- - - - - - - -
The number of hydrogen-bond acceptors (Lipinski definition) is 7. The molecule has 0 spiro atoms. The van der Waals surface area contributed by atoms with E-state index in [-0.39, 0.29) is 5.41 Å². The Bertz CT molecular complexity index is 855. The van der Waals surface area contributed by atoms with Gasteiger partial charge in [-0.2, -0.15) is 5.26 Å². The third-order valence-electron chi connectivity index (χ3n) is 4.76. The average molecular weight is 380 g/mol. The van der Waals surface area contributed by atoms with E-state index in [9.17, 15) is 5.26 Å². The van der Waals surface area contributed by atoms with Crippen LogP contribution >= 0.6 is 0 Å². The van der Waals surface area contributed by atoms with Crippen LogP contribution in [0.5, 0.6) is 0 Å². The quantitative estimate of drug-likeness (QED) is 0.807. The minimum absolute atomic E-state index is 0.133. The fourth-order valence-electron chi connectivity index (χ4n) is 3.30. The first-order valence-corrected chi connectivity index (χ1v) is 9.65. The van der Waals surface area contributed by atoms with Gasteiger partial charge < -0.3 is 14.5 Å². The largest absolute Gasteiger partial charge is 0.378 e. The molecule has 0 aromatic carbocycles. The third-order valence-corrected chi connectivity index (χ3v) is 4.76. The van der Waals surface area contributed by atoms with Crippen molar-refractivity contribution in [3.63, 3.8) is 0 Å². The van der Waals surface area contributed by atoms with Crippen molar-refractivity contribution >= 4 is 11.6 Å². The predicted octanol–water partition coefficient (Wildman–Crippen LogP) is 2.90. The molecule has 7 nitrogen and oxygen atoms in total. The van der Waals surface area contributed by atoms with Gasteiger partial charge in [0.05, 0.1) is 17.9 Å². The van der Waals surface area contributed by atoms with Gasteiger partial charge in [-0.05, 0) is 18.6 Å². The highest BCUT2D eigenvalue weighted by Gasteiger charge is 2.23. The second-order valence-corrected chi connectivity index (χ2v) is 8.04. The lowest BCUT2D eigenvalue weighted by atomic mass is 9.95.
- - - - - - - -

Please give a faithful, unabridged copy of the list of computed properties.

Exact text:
The number of hydrogen-bond acceptors (Lipinski definition) is 7. The molecule has 0 spiro atoms. The van der Waals surface area contributed by atoms with E-state index in [-0.39, 0.29) is 5.41 Å². The Bertz CT molecular complexity index is 855. The van der Waals surface area contributed by atoms with Gasteiger partial charge in [-0.2, -0.15) is 5.26 Å². The third-order valence-electron chi connectivity index (χ3n) is 4.76. The average molecular weight is 380 g/mol. The van der Waals surface area contributed by atoms with E-state index in [9.17, 15) is 5.26 Å². The van der Waals surface area contributed by atoms with Crippen LogP contribution >= 0.6 is 0 Å². The van der Waals surface area contributed by atoms with Crippen LogP contribution in [0.5, 0.6) is 0 Å². The quantitative estimate of drug-likeness (QED) is 0.807. The minimum absolute atomic E-state index is 0.133. The fourth-order valence-electron chi connectivity index (χ4n) is 3.30. The first-order valence-corrected chi connectivity index (χ1v) is 9.65. The van der Waals surface area contributed by atoms with Gasteiger partial charge < -0.3 is 14.5 Å². The largest absolute Gasteiger partial charge is 0.378 e. The molecule has 0 aromatic carbocycles. The third-order valence-corrected chi connectivity index (χ3v) is 4.76. The van der Waals surface area contributed by atoms with Crippen molar-refractivity contribution in [3.63, 3.8) is 0 Å². The van der Waals surface area contributed by atoms with Crippen molar-refractivity contribution >= 4 is 11.6 Å². The predicted octanol–water partition coefficient (Wildman–Crippen LogP) is 2.90. The molecule has 7 nitrogen and oxygen atoms in total. The van der Waals surface area contributed by atoms with Gasteiger partial charge in [0.05, 0.1) is 17.9 Å². The van der Waals surface area contributed by atoms with Gasteiger partial charge in [-0.05, 0) is 18.6 Å². The highest BCUT2D eigenvalue weighted by Gasteiger charge is 2.23. The second-order valence-corrected chi connectivity index (χ2v) is 8.04. The lowest BCUT2D eigenvalue weighted by atomic mass is 9.95.